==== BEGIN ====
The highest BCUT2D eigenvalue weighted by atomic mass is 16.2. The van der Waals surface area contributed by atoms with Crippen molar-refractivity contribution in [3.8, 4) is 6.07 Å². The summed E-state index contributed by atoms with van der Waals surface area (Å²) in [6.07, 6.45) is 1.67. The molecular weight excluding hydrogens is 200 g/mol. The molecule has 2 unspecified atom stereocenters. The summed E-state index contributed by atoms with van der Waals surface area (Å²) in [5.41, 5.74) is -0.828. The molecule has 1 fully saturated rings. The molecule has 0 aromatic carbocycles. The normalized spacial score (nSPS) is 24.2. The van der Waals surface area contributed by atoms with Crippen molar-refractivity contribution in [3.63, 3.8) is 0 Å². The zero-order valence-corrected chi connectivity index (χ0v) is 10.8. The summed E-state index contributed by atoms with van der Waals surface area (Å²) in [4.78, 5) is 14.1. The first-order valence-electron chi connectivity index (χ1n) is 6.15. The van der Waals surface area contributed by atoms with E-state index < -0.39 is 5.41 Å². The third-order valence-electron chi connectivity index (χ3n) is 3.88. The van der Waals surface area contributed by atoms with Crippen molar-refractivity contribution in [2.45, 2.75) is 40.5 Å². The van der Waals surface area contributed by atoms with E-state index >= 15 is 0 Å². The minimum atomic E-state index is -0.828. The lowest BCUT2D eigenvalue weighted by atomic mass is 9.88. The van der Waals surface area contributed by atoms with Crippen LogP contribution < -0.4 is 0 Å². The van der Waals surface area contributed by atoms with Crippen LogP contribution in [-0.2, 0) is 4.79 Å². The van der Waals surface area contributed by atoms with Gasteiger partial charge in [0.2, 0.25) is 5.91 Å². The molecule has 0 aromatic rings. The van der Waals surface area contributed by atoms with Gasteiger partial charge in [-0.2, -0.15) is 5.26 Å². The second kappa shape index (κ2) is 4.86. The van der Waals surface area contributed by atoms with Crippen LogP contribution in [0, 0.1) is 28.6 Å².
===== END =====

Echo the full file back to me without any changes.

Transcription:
The highest BCUT2D eigenvalue weighted by atomic mass is 16.2. The van der Waals surface area contributed by atoms with Crippen molar-refractivity contribution in [3.8, 4) is 6.07 Å². The summed E-state index contributed by atoms with van der Waals surface area (Å²) in [6.07, 6.45) is 1.67. The molecular weight excluding hydrogens is 200 g/mol. The molecule has 2 unspecified atom stereocenters. The summed E-state index contributed by atoms with van der Waals surface area (Å²) in [5.41, 5.74) is -0.828. The molecule has 1 fully saturated rings. The molecule has 0 aromatic carbocycles. The normalized spacial score (nSPS) is 24.2. The van der Waals surface area contributed by atoms with Crippen molar-refractivity contribution in [3.63, 3.8) is 0 Å². The zero-order valence-corrected chi connectivity index (χ0v) is 10.8. The summed E-state index contributed by atoms with van der Waals surface area (Å²) in [4.78, 5) is 14.1. The first-order valence-electron chi connectivity index (χ1n) is 6.15. The van der Waals surface area contributed by atoms with E-state index < -0.39 is 5.41 Å². The third-order valence-electron chi connectivity index (χ3n) is 3.88. The van der Waals surface area contributed by atoms with Crippen molar-refractivity contribution in [2.45, 2.75) is 40.5 Å². The van der Waals surface area contributed by atoms with E-state index >= 15 is 0 Å². The minimum atomic E-state index is -0.828. The lowest BCUT2D eigenvalue weighted by atomic mass is 9.88. The van der Waals surface area contributed by atoms with Crippen LogP contribution < -0.4 is 0 Å². The van der Waals surface area contributed by atoms with Crippen LogP contribution in [-0.2, 0) is 4.79 Å². The van der Waals surface area contributed by atoms with Gasteiger partial charge in [0.2, 0.25) is 5.91 Å². The molecule has 0 aromatic rings. The van der Waals surface area contributed by atoms with Gasteiger partial charge in [-0.2, -0.15) is 5.26 Å². The second kappa shape index (κ2) is 4.86. The van der Waals surface area contributed by atoms with Crippen LogP contribution in [0, 0.1) is 28.6 Å².